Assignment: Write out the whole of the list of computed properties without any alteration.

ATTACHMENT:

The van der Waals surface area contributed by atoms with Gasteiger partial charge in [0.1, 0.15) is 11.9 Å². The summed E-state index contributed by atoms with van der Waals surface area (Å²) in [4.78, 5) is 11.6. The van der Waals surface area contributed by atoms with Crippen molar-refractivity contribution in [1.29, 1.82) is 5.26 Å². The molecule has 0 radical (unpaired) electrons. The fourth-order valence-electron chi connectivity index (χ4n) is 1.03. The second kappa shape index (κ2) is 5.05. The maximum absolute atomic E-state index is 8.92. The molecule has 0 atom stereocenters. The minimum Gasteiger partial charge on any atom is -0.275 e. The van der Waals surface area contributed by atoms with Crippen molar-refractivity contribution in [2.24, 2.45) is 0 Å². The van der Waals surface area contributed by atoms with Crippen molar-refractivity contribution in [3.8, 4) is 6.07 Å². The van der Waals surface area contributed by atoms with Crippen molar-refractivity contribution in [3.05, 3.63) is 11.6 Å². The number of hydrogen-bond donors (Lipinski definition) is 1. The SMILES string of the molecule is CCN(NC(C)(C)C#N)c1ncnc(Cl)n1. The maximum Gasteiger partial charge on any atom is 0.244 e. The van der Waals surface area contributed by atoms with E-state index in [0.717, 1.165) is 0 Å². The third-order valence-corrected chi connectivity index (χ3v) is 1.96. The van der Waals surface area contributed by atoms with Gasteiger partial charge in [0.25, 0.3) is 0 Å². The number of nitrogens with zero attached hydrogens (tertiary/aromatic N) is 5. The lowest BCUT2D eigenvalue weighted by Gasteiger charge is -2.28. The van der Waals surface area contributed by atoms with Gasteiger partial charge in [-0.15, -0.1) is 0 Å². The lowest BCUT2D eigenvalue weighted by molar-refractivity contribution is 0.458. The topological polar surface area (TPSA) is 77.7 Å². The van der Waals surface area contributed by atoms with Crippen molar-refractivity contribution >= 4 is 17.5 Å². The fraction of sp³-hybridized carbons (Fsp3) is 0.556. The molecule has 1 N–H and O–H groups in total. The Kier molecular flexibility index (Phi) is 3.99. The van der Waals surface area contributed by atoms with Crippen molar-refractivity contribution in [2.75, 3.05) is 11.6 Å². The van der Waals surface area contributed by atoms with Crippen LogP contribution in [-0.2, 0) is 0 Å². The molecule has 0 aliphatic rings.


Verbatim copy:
The van der Waals surface area contributed by atoms with Gasteiger partial charge in [0.1, 0.15) is 11.9 Å². The summed E-state index contributed by atoms with van der Waals surface area (Å²) in [4.78, 5) is 11.6. The van der Waals surface area contributed by atoms with Crippen molar-refractivity contribution in [1.29, 1.82) is 5.26 Å². The molecule has 0 radical (unpaired) electrons. The fourth-order valence-electron chi connectivity index (χ4n) is 1.03. The second kappa shape index (κ2) is 5.05. The maximum absolute atomic E-state index is 8.92. The molecule has 0 atom stereocenters. The minimum Gasteiger partial charge on any atom is -0.275 e. The van der Waals surface area contributed by atoms with Crippen molar-refractivity contribution in [2.24, 2.45) is 0 Å². The van der Waals surface area contributed by atoms with Crippen molar-refractivity contribution in [3.8, 4) is 6.07 Å². The van der Waals surface area contributed by atoms with Crippen molar-refractivity contribution in [3.05, 3.63) is 11.6 Å². The number of hydrogen-bond donors (Lipinski definition) is 1. The SMILES string of the molecule is CCN(NC(C)(C)C#N)c1ncnc(Cl)n1. The maximum Gasteiger partial charge on any atom is 0.244 e. The van der Waals surface area contributed by atoms with E-state index in [0.717, 1.165) is 0 Å². The third-order valence-corrected chi connectivity index (χ3v) is 1.96. The van der Waals surface area contributed by atoms with Gasteiger partial charge in [0.25, 0.3) is 0 Å². The number of nitrogens with zero attached hydrogens (tertiary/aromatic N) is 5. The lowest BCUT2D eigenvalue weighted by Gasteiger charge is -2.28. The van der Waals surface area contributed by atoms with Gasteiger partial charge in [-0.15, -0.1) is 0 Å². The lowest BCUT2D eigenvalue weighted by molar-refractivity contribution is 0.458. The topological polar surface area (TPSA) is 77.7 Å². The van der Waals surface area contributed by atoms with Crippen molar-refractivity contribution >= 4 is 17.5 Å². The fraction of sp³-hybridized carbons (Fsp3) is 0.556. The molecule has 1 N–H and O–H groups in total. The Kier molecular flexibility index (Phi) is 3.99. The van der Waals surface area contributed by atoms with Crippen molar-refractivity contribution in [2.75, 3.05) is 11.6 Å². The van der Waals surface area contributed by atoms with Crippen LogP contribution in [-0.2, 0) is 0 Å². The molecule has 0 aliphatic rings.